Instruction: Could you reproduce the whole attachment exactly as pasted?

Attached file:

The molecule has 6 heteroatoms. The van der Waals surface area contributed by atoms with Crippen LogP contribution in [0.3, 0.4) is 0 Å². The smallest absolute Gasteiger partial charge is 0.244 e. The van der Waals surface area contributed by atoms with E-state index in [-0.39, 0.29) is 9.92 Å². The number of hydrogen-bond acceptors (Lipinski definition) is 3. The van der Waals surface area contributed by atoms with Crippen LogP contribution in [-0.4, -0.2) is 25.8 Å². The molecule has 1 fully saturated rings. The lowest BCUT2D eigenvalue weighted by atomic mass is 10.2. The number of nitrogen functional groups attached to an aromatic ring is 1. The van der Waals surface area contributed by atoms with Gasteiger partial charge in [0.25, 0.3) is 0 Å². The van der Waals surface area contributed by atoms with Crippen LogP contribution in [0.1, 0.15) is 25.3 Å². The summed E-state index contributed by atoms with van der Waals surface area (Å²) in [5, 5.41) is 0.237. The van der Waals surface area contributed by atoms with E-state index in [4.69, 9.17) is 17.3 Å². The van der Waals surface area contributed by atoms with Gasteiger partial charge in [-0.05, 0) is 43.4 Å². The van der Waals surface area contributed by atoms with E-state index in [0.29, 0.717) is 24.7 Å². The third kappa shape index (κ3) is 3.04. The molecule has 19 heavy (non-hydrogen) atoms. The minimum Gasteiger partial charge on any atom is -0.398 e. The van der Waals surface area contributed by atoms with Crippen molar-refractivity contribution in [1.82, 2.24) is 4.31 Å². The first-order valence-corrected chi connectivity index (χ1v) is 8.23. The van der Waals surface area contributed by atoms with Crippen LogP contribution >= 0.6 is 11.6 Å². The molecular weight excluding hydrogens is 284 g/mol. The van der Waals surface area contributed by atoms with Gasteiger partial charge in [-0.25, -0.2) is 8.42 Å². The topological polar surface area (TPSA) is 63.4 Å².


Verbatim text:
The molecule has 6 heteroatoms. The van der Waals surface area contributed by atoms with Crippen LogP contribution in [0.3, 0.4) is 0 Å². The smallest absolute Gasteiger partial charge is 0.244 e. The van der Waals surface area contributed by atoms with E-state index in [-0.39, 0.29) is 9.92 Å². The number of hydrogen-bond acceptors (Lipinski definition) is 3. The van der Waals surface area contributed by atoms with Crippen LogP contribution in [-0.4, -0.2) is 25.8 Å². The molecule has 1 fully saturated rings. The lowest BCUT2D eigenvalue weighted by atomic mass is 10.2. The number of nitrogen functional groups attached to an aromatic ring is 1. The van der Waals surface area contributed by atoms with Gasteiger partial charge in [0.25, 0.3) is 0 Å². The van der Waals surface area contributed by atoms with Crippen LogP contribution in [0.1, 0.15) is 25.3 Å². The summed E-state index contributed by atoms with van der Waals surface area (Å²) in [5, 5.41) is 0.237. The van der Waals surface area contributed by atoms with E-state index in [4.69, 9.17) is 17.3 Å². The van der Waals surface area contributed by atoms with Gasteiger partial charge in [-0.05, 0) is 43.4 Å². The van der Waals surface area contributed by atoms with E-state index in [0.29, 0.717) is 24.7 Å². The third kappa shape index (κ3) is 3.04. The molecule has 19 heavy (non-hydrogen) atoms. The minimum Gasteiger partial charge on any atom is -0.398 e. The van der Waals surface area contributed by atoms with Crippen molar-refractivity contribution in [1.82, 2.24) is 4.31 Å². The first-order valence-corrected chi connectivity index (χ1v) is 8.23. The van der Waals surface area contributed by atoms with Crippen LogP contribution >= 0.6 is 11.6 Å². The molecular weight excluding hydrogens is 284 g/mol. The van der Waals surface area contributed by atoms with Gasteiger partial charge in [-0.25, -0.2) is 8.42 Å². The topological polar surface area (TPSA) is 63.4 Å².